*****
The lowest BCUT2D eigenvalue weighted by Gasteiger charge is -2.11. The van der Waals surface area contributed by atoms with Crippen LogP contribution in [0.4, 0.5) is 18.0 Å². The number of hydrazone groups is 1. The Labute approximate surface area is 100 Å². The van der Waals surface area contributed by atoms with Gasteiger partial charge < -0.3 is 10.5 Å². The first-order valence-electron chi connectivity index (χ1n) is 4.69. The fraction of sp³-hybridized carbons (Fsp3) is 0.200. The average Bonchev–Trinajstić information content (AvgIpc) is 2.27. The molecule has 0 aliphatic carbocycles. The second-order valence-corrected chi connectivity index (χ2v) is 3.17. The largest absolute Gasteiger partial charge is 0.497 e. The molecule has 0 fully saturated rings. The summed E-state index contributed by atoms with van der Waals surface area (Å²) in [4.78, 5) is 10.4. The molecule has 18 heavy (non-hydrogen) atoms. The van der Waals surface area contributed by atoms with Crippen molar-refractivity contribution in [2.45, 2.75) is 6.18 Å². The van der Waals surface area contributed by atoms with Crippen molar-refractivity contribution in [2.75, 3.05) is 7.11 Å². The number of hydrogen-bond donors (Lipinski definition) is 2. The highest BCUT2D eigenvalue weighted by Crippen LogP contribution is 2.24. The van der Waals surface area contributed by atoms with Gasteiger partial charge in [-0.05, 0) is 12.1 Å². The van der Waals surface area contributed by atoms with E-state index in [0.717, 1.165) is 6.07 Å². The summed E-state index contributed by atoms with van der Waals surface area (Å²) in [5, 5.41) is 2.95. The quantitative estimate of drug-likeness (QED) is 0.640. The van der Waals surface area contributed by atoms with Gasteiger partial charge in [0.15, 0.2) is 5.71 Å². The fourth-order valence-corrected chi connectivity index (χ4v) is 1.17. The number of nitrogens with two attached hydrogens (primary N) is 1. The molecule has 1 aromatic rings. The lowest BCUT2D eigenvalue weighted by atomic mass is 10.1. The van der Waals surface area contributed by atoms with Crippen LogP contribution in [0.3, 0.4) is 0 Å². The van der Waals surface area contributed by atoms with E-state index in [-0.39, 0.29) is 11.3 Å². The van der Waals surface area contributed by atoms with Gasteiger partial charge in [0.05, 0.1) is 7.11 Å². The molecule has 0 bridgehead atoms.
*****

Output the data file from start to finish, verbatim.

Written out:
The lowest BCUT2D eigenvalue weighted by Gasteiger charge is -2.11. The van der Waals surface area contributed by atoms with Crippen LogP contribution in [0.4, 0.5) is 18.0 Å². The number of hydrazone groups is 1. The Labute approximate surface area is 100 Å². The van der Waals surface area contributed by atoms with Gasteiger partial charge < -0.3 is 10.5 Å². The first-order valence-electron chi connectivity index (χ1n) is 4.69. The fraction of sp³-hybridized carbons (Fsp3) is 0.200. The average Bonchev–Trinajstić information content (AvgIpc) is 2.27. The molecule has 0 aliphatic carbocycles. The second-order valence-corrected chi connectivity index (χ2v) is 3.17. The largest absolute Gasteiger partial charge is 0.497 e. The molecule has 0 fully saturated rings. The summed E-state index contributed by atoms with van der Waals surface area (Å²) in [4.78, 5) is 10.4. The molecule has 18 heavy (non-hydrogen) atoms. The van der Waals surface area contributed by atoms with Crippen molar-refractivity contribution in [2.45, 2.75) is 6.18 Å². The van der Waals surface area contributed by atoms with Crippen molar-refractivity contribution in [2.75, 3.05) is 7.11 Å². The number of hydrogen-bond donors (Lipinski definition) is 2. The highest BCUT2D eigenvalue weighted by Crippen LogP contribution is 2.24. The van der Waals surface area contributed by atoms with Gasteiger partial charge in [-0.05, 0) is 12.1 Å². The van der Waals surface area contributed by atoms with E-state index in [0.717, 1.165) is 6.07 Å². The summed E-state index contributed by atoms with van der Waals surface area (Å²) in [5, 5.41) is 2.95. The quantitative estimate of drug-likeness (QED) is 0.640. The van der Waals surface area contributed by atoms with Gasteiger partial charge in [0.15, 0.2) is 5.71 Å². The fourth-order valence-corrected chi connectivity index (χ4v) is 1.17. The number of nitrogens with two attached hydrogens (primary N) is 1. The molecule has 1 aromatic rings. The lowest BCUT2D eigenvalue weighted by atomic mass is 10.1. The van der Waals surface area contributed by atoms with Crippen LogP contribution in [0.3, 0.4) is 0 Å². The van der Waals surface area contributed by atoms with E-state index in [-0.39, 0.29) is 11.3 Å². The van der Waals surface area contributed by atoms with Gasteiger partial charge in [0.05, 0.1) is 7.11 Å². The molecule has 0 bridgehead atoms.